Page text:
Russia, U.S. to 'Investigate Cases' Against Magnitsky Act Targets

Nov 10, 2013 — 23:00
Nov 10, 2013 — 23:00
The death of lawyer Sergei Magnitsky prompted the U.S. to create a list of banned Russian officials.

Russian and U.S. law enforcement agencies plan to jointly investigate embezzlement and money laundering cases against a number of those targeted by the Magnitsky Act, unidentified individuals close to the situation said Friday.

They are accused of stealing funds from the Russian budget and laundering them abroad.

A delegation from the U.S. Justice Department and Federal Bureau of Investigations will soon arrive in Moscow to hold talks on the issue and several other unspecified criminal cases, the individuals told Interfax.

The Magnitsky Act was passed last year in response to the death of Russian lawyer Sergei Magnitsky in a Russian prison in 2009, which prompted an international outcry. The law imposed asset freezes and visa bans on those implicated in the Magnitsky case. In April, the U.S. Treasury Department published a list of 18 Russians subject to the sanctions.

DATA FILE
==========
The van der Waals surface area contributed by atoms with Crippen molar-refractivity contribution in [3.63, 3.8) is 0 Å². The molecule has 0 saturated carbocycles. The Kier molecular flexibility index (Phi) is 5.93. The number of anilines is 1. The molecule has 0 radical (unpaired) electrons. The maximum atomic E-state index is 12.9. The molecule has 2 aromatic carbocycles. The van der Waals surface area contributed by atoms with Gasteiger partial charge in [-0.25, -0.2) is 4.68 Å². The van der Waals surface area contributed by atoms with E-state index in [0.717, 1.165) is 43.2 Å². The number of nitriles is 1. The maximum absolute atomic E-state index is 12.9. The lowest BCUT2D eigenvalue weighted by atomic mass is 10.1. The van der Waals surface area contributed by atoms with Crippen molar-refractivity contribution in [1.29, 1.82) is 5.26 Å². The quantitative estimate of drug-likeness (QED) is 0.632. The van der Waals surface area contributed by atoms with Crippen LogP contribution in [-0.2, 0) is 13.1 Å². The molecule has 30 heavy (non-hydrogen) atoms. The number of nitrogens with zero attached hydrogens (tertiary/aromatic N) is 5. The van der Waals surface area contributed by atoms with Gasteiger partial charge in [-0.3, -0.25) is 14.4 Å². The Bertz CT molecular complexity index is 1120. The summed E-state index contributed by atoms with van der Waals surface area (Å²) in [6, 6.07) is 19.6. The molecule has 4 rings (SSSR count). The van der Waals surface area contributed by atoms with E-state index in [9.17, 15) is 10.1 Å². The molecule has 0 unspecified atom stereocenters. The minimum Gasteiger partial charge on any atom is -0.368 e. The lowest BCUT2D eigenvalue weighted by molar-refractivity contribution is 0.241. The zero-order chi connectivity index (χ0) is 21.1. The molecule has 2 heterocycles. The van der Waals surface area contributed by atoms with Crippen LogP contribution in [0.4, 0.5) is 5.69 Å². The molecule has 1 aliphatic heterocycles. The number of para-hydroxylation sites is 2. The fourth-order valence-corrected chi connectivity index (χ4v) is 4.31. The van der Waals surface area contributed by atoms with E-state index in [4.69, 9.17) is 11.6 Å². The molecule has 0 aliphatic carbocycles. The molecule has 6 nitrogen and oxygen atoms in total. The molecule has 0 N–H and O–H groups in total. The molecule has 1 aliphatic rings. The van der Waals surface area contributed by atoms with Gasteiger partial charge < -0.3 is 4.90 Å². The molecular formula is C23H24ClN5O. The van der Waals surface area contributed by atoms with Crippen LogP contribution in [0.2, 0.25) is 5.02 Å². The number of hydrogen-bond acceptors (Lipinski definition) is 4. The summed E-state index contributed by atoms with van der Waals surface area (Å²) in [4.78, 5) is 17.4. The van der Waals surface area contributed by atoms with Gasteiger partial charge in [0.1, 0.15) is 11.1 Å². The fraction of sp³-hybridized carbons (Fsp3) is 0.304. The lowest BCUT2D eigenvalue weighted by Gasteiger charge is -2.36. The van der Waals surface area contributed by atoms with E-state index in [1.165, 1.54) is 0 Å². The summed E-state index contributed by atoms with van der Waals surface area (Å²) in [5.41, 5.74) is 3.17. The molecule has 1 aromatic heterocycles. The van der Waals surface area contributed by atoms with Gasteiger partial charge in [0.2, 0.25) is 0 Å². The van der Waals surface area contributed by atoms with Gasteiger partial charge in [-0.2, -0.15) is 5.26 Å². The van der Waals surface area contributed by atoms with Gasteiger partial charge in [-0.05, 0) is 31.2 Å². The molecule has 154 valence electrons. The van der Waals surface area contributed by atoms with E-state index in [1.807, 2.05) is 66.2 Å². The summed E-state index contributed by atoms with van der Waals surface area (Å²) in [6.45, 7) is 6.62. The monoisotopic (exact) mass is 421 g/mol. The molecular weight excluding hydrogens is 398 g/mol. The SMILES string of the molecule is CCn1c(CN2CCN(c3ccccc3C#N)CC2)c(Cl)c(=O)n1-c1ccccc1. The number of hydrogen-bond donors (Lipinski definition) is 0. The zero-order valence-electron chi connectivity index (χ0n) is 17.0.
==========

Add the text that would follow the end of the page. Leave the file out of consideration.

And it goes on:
In December 2012 Russia responded to the U.S. law by passing legislation that introduced sanctions for U.S. citizens accused of rights violations, and enabled authorities to suspend the activities of non-governmental organizations receiving funding from the United States. Adoptions of Russian children by Americans were also banned.

Critics have accused Russia of being reluctant to investigate Magnitsky's death and covering for those implicated in the case. In December 2012 a Russian court acquitted Dmitry Kratov, a doctor accused of causing Magnitsky's death through negligence.

Several independent investigations carried out in recent years concluded that his death was allegedly not due only to negligence but was a "premeditated murder" caused by torture.

Magnitsky was imprisoned on tax evasion charges in 2008 soon after accusing officials of stealing $230 million in state funds in what many interpreted as retribution for his whistleblowing activities. In July 2013 he was convicted of tax evasion during the first posthumous trial in Russian history.

Contact the author at o.sukhov@imedia.ru

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